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Prosecutors Expect Second Marissa Alexander Trial To Be Like First

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Florida Times Union
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The attorneys who tried the Marissa Alexander case say they don’t plan to change their strategy when they take the case to trial again.

The 1st District Court of Appeals has ordered a new trial for the Jacksonville woman whose case became a national rallying cry against “Stand Your Ground” enforcement and mandatory minimum sentences.

The appeals court threw out Alexander’s conviction Thursday, saying that the instructions the judge gave the jury were flawed.

Alexander, 33, was sentenced to 20 years in prison last year for firing a shot inside her house during an argument with her husband. She said she felt threatened, and tried to use the Stand Your Ground defense, but that was rejected at trial. The appeals court backed up that decision, so there will be no Stand Your Ground hearing in the new case.

Assistant State Attorney David Thompson says he expects that will be  the only difference the second time around.

"We’re going to put the same facts to the law and give the proper jury instruction this time on the self defense argument," he said.

Thompson said he doesn't think the jury bought the self defense argument since they only took 12 minutes to deliberate.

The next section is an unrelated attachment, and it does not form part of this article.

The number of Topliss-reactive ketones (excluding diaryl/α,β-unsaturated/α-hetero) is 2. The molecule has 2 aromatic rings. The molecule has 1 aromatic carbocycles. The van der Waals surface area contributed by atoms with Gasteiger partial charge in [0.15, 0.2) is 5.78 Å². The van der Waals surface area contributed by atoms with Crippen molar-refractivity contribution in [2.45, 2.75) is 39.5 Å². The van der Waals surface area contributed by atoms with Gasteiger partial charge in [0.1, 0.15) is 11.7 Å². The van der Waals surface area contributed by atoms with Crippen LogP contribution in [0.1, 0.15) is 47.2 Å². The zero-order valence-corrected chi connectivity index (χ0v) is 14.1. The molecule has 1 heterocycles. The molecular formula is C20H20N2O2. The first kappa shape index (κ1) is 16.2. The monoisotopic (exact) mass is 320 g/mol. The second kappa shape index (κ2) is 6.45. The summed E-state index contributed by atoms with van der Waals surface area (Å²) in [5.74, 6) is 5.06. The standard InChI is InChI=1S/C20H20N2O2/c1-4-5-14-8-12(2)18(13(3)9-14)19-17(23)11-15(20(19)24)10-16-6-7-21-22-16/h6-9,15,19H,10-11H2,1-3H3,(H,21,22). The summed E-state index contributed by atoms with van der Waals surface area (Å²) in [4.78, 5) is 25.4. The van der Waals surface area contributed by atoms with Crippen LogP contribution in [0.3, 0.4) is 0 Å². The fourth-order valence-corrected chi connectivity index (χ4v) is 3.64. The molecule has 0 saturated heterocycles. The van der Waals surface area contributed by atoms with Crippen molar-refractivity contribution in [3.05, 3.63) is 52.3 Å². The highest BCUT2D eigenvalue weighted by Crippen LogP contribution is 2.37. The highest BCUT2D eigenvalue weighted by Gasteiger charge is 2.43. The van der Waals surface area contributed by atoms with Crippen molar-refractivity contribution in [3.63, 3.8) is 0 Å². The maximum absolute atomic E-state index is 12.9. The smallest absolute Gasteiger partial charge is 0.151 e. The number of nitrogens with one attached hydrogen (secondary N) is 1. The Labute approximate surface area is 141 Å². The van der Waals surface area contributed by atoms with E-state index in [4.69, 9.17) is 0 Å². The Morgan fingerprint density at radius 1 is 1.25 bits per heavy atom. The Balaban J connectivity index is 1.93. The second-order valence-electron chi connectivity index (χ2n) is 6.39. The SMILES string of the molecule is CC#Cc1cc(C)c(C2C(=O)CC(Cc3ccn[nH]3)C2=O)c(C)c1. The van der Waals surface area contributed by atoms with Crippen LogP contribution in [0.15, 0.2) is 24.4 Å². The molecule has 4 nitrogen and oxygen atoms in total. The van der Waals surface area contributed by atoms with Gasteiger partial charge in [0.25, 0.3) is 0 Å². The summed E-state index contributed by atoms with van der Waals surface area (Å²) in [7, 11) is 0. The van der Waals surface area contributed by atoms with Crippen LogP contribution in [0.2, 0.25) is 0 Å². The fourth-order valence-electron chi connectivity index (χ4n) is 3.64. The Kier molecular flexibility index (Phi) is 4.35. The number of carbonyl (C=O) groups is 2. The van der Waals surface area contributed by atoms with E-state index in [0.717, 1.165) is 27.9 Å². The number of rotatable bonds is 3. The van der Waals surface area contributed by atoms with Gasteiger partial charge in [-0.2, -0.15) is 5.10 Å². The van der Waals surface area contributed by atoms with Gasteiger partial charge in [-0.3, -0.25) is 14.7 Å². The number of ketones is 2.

Prosecutors would not say whether they would offer Alexander a plea deal. Before her case went to trial the first time, she had an offer of 3 years behind bars if she pleaded guilty. Once the case went to trial and she was convicted, the judge had no choice but to sentence her to 20 years due to mandatory minimum sentencing laws.

You can follow Karen on Twitter @karenfeagins.

Karen found her home in public broadcasting after working for several years as a commercial television reporter. She joinedWJCTin 2005 as the host of 89.9 FM’s Morning Edition and has held many different roles at the station in both radio and television. She has written and produced documentaries includingBeluthahatchee: The Legacy of Stetson Kennedy and Jacksonville Beach: Against the Tide and directed the oral history project, Voices of the First Coast.